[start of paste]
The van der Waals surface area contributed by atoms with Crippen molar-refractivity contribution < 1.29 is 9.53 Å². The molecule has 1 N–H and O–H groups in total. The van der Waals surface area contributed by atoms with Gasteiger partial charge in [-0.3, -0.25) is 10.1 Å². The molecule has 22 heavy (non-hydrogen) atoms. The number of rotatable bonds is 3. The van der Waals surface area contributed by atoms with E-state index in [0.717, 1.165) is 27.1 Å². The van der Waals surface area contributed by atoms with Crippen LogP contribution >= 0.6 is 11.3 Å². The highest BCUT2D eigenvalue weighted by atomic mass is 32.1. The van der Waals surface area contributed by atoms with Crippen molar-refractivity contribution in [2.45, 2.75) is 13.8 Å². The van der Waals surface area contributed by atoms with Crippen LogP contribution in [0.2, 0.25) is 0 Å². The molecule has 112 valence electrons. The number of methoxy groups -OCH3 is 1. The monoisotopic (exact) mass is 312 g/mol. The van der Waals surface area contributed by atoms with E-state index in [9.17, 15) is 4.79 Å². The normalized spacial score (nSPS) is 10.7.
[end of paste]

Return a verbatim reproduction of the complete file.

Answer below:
The van der Waals surface area contributed by atoms with Crippen molar-refractivity contribution < 1.29 is 9.53 Å². The molecule has 1 N–H and O–H groups in total. The van der Waals surface area contributed by atoms with Gasteiger partial charge in [-0.3, -0.25) is 10.1 Å². The molecule has 22 heavy (non-hydrogen) atoms. The number of rotatable bonds is 3. The van der Waals surface area contributed by atoms with E-state index in [0.717, 1.165) is 27.1 Å². The van der Waals surface area contributed by atoms with Crippen LogP contribution >= 0.6 is 11.3 Å². The highest BCUT2D eigenvalue weighted by atomic mass is 32.1. The van der Waals surface area contributed by atoms with Crippen molar-refractivity contribution in [2.45, 2.75) is 13.8 Å². The van der Waals surface area contributed by atoms with Crippen LogP contribution in [0.2, 0.25) is 0 Å². The molecule has 112 valence electrons. The number of methoxy groups -OCH3 is 1. The monoisotopic (exact) mass is 312 g/mol. The van der Waals surface area contributed by atoms with E-state index in [9.17, 15) is 4.79 Å². The normalized spacial score (nSPS) is 10.7.